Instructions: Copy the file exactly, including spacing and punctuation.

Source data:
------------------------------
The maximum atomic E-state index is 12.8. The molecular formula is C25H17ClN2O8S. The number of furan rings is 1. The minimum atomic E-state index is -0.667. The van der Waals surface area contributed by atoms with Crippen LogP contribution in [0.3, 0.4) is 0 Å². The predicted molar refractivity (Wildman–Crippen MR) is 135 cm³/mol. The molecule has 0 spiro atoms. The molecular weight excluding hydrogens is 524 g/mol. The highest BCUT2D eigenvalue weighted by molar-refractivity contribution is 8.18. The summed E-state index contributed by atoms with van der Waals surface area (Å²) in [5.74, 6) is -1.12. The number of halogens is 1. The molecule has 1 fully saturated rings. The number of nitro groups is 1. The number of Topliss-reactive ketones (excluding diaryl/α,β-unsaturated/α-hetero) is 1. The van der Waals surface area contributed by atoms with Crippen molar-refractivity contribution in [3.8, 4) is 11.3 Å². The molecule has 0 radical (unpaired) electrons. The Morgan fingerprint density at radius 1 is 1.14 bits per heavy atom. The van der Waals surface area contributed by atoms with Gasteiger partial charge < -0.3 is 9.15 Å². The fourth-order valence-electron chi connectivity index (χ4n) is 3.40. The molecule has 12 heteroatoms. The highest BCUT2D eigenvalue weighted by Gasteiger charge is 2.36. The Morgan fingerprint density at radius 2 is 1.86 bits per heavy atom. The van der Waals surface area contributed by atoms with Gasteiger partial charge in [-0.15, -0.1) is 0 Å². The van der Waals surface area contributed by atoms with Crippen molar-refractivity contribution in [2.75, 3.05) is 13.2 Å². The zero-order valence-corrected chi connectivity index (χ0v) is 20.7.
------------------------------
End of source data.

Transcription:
The maximum atomic E-state index is 12.8. The molecular formula is C25H17ClN2O8S. The number of furan rings is 1. The minimum atomic E-state index is -0.667. The van der Waals surface area contributed by atoms with Crippen LogP contribution in [0.3, 0.4) is 0 Å². The predicted molar refractivity (Wildman–Crippen MR) is 135 cm³/mol. The molecule has 0 spiro atoms. The molecular weight excluding hydrogens is 524 g/mol. The highest BCUT2D eigenvalue weighted by molar-refractivity contribution is 8.18. The summed E-state index contributed by atoms with van der Waals surface area (Å²) in [5.74, 6) is -1.12. The number of halogens is 1. The molecule has 1 fully saturated rings. The number of nitro groups is 1. The number of Topliss-reactive ketones (excluding diaryl/α,β-unsaturated/α-hetero) is 1. The van der Waals surface area contributed by atoms with Crippen molar-refractivity contribution in [3.8, 4) is 11.3 Å². The molecule has 0 radical (unpaired) electrons. The Morgan fingerprint density at radius 1 is 1.14 bits per heavy atom. The van der Waals surface area contributed by atoms with Gasteiger partial charge < -0.3 is 9.15 Å². The fourth-order valence-electron chi connectivity index (χ4n) is 3.40. The molecule has 12 heteroatoms. The highest BCUT2D eigenvalue weighted by Gasteiger charge is 2.36. The Morgan fingerprint density at radius 2 is 1.86 bits per heavy atom. The van der Waals surface area contributed by atoms with Gasteiger partial charge in [-0.15, -0.1) is 0 Å². The van der Waals surface area contributed by atoms with Crippen molar-refractivity contribution in [2.75, 3.05) is 13.2 Å². The zero-order valence-corrected chi connectivity index (χ0v) is 20.7.